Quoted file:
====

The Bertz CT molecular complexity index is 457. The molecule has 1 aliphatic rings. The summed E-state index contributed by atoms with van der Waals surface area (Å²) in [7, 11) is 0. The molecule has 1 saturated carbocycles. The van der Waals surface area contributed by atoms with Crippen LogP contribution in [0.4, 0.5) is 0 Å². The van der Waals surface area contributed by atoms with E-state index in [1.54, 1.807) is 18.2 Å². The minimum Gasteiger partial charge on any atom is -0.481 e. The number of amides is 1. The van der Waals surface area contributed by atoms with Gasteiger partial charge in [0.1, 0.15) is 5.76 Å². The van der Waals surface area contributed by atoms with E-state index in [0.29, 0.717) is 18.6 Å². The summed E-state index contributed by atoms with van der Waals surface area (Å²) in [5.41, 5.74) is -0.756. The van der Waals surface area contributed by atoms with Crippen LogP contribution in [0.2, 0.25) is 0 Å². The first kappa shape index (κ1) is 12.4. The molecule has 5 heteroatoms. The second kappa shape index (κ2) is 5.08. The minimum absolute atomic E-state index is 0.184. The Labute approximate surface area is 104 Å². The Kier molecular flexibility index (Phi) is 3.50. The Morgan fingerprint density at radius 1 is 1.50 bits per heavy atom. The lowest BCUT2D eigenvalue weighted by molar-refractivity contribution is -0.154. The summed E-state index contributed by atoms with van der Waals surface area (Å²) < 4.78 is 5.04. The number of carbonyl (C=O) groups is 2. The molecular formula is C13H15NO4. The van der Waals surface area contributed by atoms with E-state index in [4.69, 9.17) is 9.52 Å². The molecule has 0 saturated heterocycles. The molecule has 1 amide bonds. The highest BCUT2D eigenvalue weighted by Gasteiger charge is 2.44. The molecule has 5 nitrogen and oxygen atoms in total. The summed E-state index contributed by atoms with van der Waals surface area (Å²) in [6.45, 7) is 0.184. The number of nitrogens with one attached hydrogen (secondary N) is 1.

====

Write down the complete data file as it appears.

The Bertz CT molecular complexity index is 457. The molecule has 1 aliphatic rings. The summed E-state index contributed by atoms with van der Waals surface area (Å²) in [7, 11) is 0. The molecule has 1 saturated carbocycles. The van der Waals surface area contributed by atoms with Crippen LogP contribution in [0.4, 0.5) is 0 Å². The van der Waals surface area contributed by atoms with E-state index in [1.54, 1.807) is 18.2 Å². The minimum Gasteiger partial charge on any atom is -0.481 e. The number of amides is 1. The van der Waals surface area contributed by atoms with Gasteiger partial charge in [0.1, 0.15) is 5.76 Å². The van der Waals surface area contributed by atoms with E-state index in [0.29, 0.717) is 18.6 Å². The summed E-state index contributed by atoms with van der Waals surface area (Å²) in [5.41, 5.74) is -0.756. The van der Waals surface area contributed by atoms with Crippen LogP contribution in [0.2, 0.25) is 0 Å². The first kappa shape index (κ1) is 12.4. The molecule has 5 heteroatoms. The second kappa shape index (κ2) is 5.08. The minimum absolute atomic E-state index is 0.184. The Labute approximate surface area is 104 Å². The Kier molecular flexibility index (Phi) is 3.50. The Morgan fingerprint density at radius 1 is 1.50 bits per heavy atom. The lowest BCUT2D eigenvalue weighted by molar-refractivity contribution is -0.154. The summed E-state index contributed by atoms with van der Waals surface area (Å²) < 4.78 is 5.04. The number of carbonyl (C=O) groups is 2. The molecular formula is C13H15NO4. The van der Waals surface area contributed by atoms with E-state index in [4.69, 9.17) is 9.52 Å². The molecule has 0 saturated heterocycles. The molecule has 1 amide bonds. The highest BCUT2D eigenvalue weighted by Gasteiger charge is 2.44. The molecule has 5 nitrogen and oxygen atoms in total. The summed E-state index contributed by atoms with van der Waals surface area (Å²) in [6.45, 7) is 0.184. The number of nitrogens with one attached hydrogen (secondary N) is 1.